One community in the canton of Nabon, in the southern Azuay province, has been challenging these setbacks. It has been electing women mayors from the indigenous Patchakutik party for the past four terms of office. With banks refusing to set up in their area, the community has founded a successful credit union aimed at helping small farmers, artisans, women’s co-operatives and business people. It has encouraged people to feed themselves in the traditional way using homegrown products and done away with hunger in the community. Co-operative restaurants run by local women feed the community and tourists. The municipality has put emphasis on getting running water into each house and farm, releasing women from tedious hours of water collection over long distances. Use has been made of the plentiful agave plant, allowing local manufacture of a tequila-type liquor enjoyed throughout Azuay and further afield. ,
Nabon’s energetic mayor, Magali Quezada, clearly has the respect of the whole community. She has promoted young women to key positions on her team, but also helps the youth to honour the veteran community activists. She has battled central government, which insisted on 32 audits of municipal finances in an attempt to obstruct municipal progress. Central government also prevents indigenous education by insisting on conformity to the national syllabus which only pays lip-service to local languages and cultures, bypassing historic efforts to teach learners both in Spanish and Quichua, and, beyond language, in different cultural modes of living and understanding the world.
During the Correa government, indigenous leaders opposed the water and mining laws which privileged the corporations. Correa stopped indigenous people having a say in new development projects in their areas, and refused to allow this right to be enshrined in the Constitution. Ecuador provides no guarantees for indigenous representation in the Congress.
Unlike in South Africa, Correa stacked the Constitutional Court with loyal judges. This means that people don’t feel free to use the courts to get justice for their struggles against extractive interests. Judges who have ruled against government have also lost their jobs in recent years.
Once the oil revenues were depleted, Correa began a punitive hunting down of opposition indigenous leaders, members of the media, environmental groups and others. He was responsible for jailing 280 opponents and tried to close Ecuador’s main environmental group, Acción Ecologica, whom he once called "ecologistas infantiles" or infantile ecologists. He also tried to limit the autonomy of some of the country’s foremost universities on the grounds that staffs were increasingly critical of his regime.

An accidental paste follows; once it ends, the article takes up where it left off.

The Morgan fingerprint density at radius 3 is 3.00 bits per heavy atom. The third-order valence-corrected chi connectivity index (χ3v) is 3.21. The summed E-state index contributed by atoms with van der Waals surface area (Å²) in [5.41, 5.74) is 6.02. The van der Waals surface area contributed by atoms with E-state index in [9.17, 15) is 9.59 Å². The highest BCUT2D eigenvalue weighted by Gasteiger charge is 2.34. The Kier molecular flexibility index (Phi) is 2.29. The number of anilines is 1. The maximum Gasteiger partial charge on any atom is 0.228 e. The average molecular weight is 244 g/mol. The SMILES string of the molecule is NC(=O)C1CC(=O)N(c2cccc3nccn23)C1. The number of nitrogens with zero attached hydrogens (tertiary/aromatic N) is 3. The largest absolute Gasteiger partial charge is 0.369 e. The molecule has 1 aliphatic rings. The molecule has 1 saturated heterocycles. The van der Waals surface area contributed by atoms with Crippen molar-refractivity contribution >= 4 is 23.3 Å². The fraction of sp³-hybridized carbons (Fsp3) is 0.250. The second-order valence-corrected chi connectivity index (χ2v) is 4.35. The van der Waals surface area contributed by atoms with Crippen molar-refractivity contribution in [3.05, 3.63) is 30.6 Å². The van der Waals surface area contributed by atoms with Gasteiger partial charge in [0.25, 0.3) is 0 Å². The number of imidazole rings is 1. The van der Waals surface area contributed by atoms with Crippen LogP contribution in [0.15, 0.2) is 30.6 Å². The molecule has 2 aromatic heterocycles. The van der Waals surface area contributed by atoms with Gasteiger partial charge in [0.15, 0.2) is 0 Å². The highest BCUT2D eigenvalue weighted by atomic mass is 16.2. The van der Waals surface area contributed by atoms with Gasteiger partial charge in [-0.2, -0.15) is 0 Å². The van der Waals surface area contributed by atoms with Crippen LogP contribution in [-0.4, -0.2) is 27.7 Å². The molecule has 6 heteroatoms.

Because of these authoritarian and pro-extractive positions, Correa sacrificed Ecuador’s progressive reputation in the world. Many who had seen him once as a beacon of the progressive Latin American left were forced to revise their opinions.
For these reasons, Pachakutik supporters had difficulty voting for Correa’s successor in the last elections. To keep Moreno out, they sided with his right-wing opponent. This enabled the ruling party, Alianza Pais, to accuse autonomous indigenous people of unprogressive behaviour. Moreno only gained power with a 51% result, which opponents questioned, but this was endorsed by the electoral authorities.
Correa’s legacy for Lenin Moreno is not favourable. The country is in terrible debt, oil and other commodity prices are at their lowest, dollarization continues at the expense of highly-priced exports, and there is only room for austerity measures. Moreno’s hold on the presidency is flimsy, and Correa is said to be waiting in the wings musing the possibility of a comeback. Moreno is also being much more conciliatory towards Correa’s former enemies.
Moreno is wheelchair bound after a shooting in 1997. He has been a fierce champion for the rights of the differently abled in Ecuador.
For his foreign minister he has chosen Maria Fernanda Espinoza, the country’s former ambassador to the UN in Geneva. Together with South Africa, Esposito has been promoting a binding treaty to regulate the behaviour of transnational corporations in relation to human rights. In both countries this seems to contradict mainstream policy supportive of the presence of large transnationals, and some Ecuadoreans feel it reflects a strange “double agenda”. It is not yet clear whether Espinoza’s move back to Quito will affect Ecuador’s support for this treaty.
Does Moreno represent a new chapter for Ecuador? He would have to undo Correa’s overriding commitments to mining, oil and agribusiness. Yet cabinet choices reflect more tolerance towards big business. For his oil minister, Moreno has selected Carlos Péres, a former Haliburton director, in an effort to get closer to oil interests. . Commitments to anti-corruption and transparency made in his inaugural address may not be sufficient to persuade his critics that he is capable of restoring progressive politics to Ecuador. Magali Quezada and her team in Nabon might find little respite in their local struggles.